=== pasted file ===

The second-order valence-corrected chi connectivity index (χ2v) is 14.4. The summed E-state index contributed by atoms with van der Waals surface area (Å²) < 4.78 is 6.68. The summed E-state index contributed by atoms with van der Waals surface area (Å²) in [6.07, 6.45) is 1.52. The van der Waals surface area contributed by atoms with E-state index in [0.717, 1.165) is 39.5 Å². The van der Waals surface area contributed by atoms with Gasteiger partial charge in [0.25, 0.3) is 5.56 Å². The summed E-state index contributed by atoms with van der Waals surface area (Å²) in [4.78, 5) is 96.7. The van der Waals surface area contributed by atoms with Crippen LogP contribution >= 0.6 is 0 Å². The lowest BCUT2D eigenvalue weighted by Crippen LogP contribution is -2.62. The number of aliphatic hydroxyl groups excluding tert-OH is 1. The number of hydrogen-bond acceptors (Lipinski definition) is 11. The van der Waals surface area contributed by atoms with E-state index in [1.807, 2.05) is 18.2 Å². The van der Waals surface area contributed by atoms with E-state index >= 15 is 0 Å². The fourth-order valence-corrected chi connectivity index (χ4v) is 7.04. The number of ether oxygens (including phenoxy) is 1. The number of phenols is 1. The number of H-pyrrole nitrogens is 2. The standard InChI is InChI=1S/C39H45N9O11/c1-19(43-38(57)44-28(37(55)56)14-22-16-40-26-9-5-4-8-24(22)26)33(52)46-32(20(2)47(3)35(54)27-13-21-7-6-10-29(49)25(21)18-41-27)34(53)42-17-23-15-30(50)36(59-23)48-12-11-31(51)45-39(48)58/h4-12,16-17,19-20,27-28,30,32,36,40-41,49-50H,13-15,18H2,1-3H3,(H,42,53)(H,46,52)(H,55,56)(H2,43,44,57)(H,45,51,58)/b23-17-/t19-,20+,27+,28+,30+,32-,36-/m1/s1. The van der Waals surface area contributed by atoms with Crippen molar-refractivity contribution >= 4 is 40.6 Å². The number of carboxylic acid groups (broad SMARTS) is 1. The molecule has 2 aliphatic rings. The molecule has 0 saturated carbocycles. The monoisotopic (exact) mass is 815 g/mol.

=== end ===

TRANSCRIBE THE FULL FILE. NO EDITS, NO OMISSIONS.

The second-order valence-corrected chi connectivity index (χ2v) is 14.4. The summed E-state index contributed by atoms with van der Waals surface area (Å²) < 4.78 is 6.68. The summed E-state index contributed by atoms with van der Waals surface area (Å²) in [6.07, 6.45) is 1.52. The van der Waals surface area contributed by atoms with E-state index in [0.717, 1.165) is 39.5 Å². The van der Waals surface area contributed by atoms with Gasteiger partial charge in [0.25, 0.3) is 5.56 Å². The summed E-state index contributed by atoms with van der Waals surface area (Å²) in [4.78, 5) is 96.7. The van der Waals surface area contributed by atoms with Crippen LogP contribution >= 0.6 is 0 Å². The lowest BCUT2D eigenvalue weighted by Crippen LogP contribution is -2.62. The number of aliphatic hydroxyl groups excluding tert-OH is 1. The number of hydrogen-bond acceptors (Lipinski definition) is 11. The van der Waals surface area contributed by atoms with E-state index in [1.807, 2.05) is 18.2 Å². The van der Waals surface area contributed by atoms with E-state index >= 15 is 0 Å². The fourth-order valence-corrected chi connectivity index (χ4v) is 7.04. The number of ether oxygens (including phenoxy) is 1. The number of phenols is 1. The number of H-pyrrole nitrogens is 2. The standard InChI is InChI=1S/C39H45N9O11/c1-19(43-38(57)44-28(37(55)56)14-22-16-40-26-9-5-4-8-24(22)26)33(52)46-32(20(2)47(3)35(54)27-13-21-7-6-10-29(49)25(21)18-41-27)34(53)42-17-23-15-30(50)36(59-23)48-12-11-31(51)45-39(48)58/h4-12,16-17,19-20,27-28,30,32,36,40-41,49-50H,13-15,18H2,1-3H3,(H,42,53)(H,46,52)(H,55,56)(H2,43,44,57)(H,45,51,58)/b23-17-/t19-,20+,27+,28+,30+,32-,36-/m1/s1. The van der Waals surface area contributed by atoms with Crippen molar-refractivity contribution >= 4 is 40.6 Å². The number of carboxylic acid groups (broad SMARTS) is 1. The molecule has 2 aliphatic rings. The molecule has 0 saturated carbocycles. The monoisotopic (exact) mass is 815 g/mol.